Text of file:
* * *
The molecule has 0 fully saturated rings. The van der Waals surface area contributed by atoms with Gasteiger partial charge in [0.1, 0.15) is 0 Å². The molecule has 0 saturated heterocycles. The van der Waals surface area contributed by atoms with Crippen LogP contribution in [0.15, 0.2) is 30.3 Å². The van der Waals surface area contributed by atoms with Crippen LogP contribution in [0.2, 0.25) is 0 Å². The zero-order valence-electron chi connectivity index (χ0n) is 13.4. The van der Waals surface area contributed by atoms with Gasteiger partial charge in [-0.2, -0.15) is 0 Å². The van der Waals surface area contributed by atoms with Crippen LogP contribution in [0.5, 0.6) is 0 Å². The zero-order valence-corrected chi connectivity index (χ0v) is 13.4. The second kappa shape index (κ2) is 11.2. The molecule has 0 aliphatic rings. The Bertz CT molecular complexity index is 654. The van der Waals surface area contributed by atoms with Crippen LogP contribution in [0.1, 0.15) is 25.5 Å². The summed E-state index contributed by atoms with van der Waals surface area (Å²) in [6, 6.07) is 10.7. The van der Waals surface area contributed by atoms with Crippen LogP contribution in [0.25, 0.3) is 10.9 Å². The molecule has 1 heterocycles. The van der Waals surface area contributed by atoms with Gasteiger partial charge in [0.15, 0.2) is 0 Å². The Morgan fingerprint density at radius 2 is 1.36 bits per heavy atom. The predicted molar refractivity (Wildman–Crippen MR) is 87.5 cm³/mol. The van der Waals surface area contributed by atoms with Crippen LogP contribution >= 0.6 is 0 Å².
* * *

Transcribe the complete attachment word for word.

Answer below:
The molecule has 0 fully saturated rings. The van der Waals surface area contributed by atoms with Gasteiger partial charge in [0.1, 0.15) is 0 Å². The molecule has 0 saturated heterocycles. The van der Waals surface area contributed by atoms with Crippen LogP contribution in [0.15, 0.2) is 30.3 Å². The van der Waals surface area contributed by atoms with Crippen LogP contribution in [0.2, 0.25) is 0 Å². The zero-order valence-electron chi connectivity index (χ0n) is 13.4. The van der Waals surface area contributed by atoms with Gasteiger partial charge in [-0.2, -0.15) is 0 Å². The van der Waals surface area contributed by atoms with Crippen LogP contribution in [0.5, 0.6) is 0 Å². The zero-order valence-corrected chi connectivity index (χ0v) is 13.4. The second kappa shape index (κ2) is 11.2. The molecule has 0 aliphatic rings. The Bertz CT molecular complexity index is 654. The van der Waals surface area contributed by atoms with Crippen LogP contribution in [0.1, 0.15) is 25.5 Å². The summed E-state index contributed by atoms with van der Waals surface area (Å²) in [6, 6.07) is 10.7. The van der Waals surface area contributed by atoms with Crippen LogP contribution in [0.25, 0.3) is 10.9 Å². The molecule has 1 heterocycles. The van der Waals surface area contributed by atoms with Gasteiger partial charge in [0.15, 0.2) is 0 Å². The Morgan fingerprint density at radius 2 is 1.36 bits per heavy atom. The predicted molar refractivity (Wildman–Crippen MR) is 87.5 cm³/mol. The van der Waals surface area contributed by atoms with Crippen LogP contribution >= 0.6 is 0 Å².